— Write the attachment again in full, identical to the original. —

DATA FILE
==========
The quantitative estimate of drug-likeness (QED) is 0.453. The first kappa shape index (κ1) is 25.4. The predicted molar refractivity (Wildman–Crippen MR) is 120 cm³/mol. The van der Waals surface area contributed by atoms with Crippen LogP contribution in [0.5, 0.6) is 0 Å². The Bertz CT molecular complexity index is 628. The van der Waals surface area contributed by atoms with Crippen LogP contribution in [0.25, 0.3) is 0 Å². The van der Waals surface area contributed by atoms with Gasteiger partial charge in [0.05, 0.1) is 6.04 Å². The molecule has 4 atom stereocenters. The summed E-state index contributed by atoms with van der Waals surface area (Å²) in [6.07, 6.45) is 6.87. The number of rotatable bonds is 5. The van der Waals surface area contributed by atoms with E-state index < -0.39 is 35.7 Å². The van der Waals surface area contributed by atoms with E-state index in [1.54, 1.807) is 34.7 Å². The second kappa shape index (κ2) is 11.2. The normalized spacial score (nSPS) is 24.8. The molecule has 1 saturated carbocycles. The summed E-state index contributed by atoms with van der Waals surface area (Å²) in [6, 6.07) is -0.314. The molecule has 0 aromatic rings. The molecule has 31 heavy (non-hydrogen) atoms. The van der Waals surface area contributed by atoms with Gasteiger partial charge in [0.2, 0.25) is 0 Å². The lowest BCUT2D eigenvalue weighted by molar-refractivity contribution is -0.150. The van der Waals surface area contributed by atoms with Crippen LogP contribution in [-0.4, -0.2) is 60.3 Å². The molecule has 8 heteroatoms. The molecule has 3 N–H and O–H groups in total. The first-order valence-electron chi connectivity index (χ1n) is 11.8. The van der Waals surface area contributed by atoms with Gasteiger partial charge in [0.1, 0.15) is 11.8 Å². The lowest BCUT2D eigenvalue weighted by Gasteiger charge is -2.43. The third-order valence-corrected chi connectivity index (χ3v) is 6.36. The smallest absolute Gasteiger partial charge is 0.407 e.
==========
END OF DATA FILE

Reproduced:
The quantitative estimate of drug-likeness (QED) is 0.453. The first kappa shape index (κ1) is 25.4. The predicted molar refractivity (Wildman–Crippen MR) is 120 cm³/mol. The van der Waals surface area contributed by atoms with Crippen LogP contribution in [0.5, 0.6) is 0 Å². The Bertz CT molecular complexity index is 628. The van der Waals surface area contributed by atoms with Crippen LogP contribution in [0.25, 0.3) is 0 Å². The van der Waals surface area contributed by atoms with Gasteiger partial charge in [0.05, 0.1) is 6.04 Å². The molecule has 4 atom stereocenters. The summed E-state index contributed by atoms with van der Waals surface area (Å²) in [6.07, 6.45) is 6.87. The number of rotatable bonds is 5. The van der Waals surface area contributed by atoms with E-state index < -0.39 is 35.7 Å². The van der Waals surface area contributed by atoms with E-state index in [1.54, 1.807) is 34.7 Å². The second kappa shape index (κ2) is 11.2. The normalized spacial score (nSPS) is 24.8. The molecule has 1 saturated carbocycles. The summed E-state index contributed by atoms with van der Waals surface area (Å²) in [6, 6.07) is -0.314. The molecule has 0 aromatic rings. The molecule has 31 heavy (non-hydrogen) atoms. The van der Waals surface area contributed by atoms with Gasteiger partial charge in [0.2, 0.25) is 0 Å². The lowest BCUT2D eigenvalue weighted by molar-refractivity contribution is -0.150. The van der Waals surface area contributed by atoms with Crippen LogP contribution in [-0.4, -0.2) is 60.3 Å². The molecule has 8 heteroatoms. The molecule has 3 N–H and O–H groups in total. The first-order valence-electron chi connectivity index (χ1n) is 11.8. The van der Waals surface area contributed by atoms with Gasteiger partial charge in [0.1, 0.15) is 11.8 Å². The lowest BCUT2D eigenvalue weighted by Gasteiger charge is -2.43. The third-order valence-corrected chi connectivity index (χ3v) is 6.36. The smallest absolute Gasteiger partial charge is 0.407 e.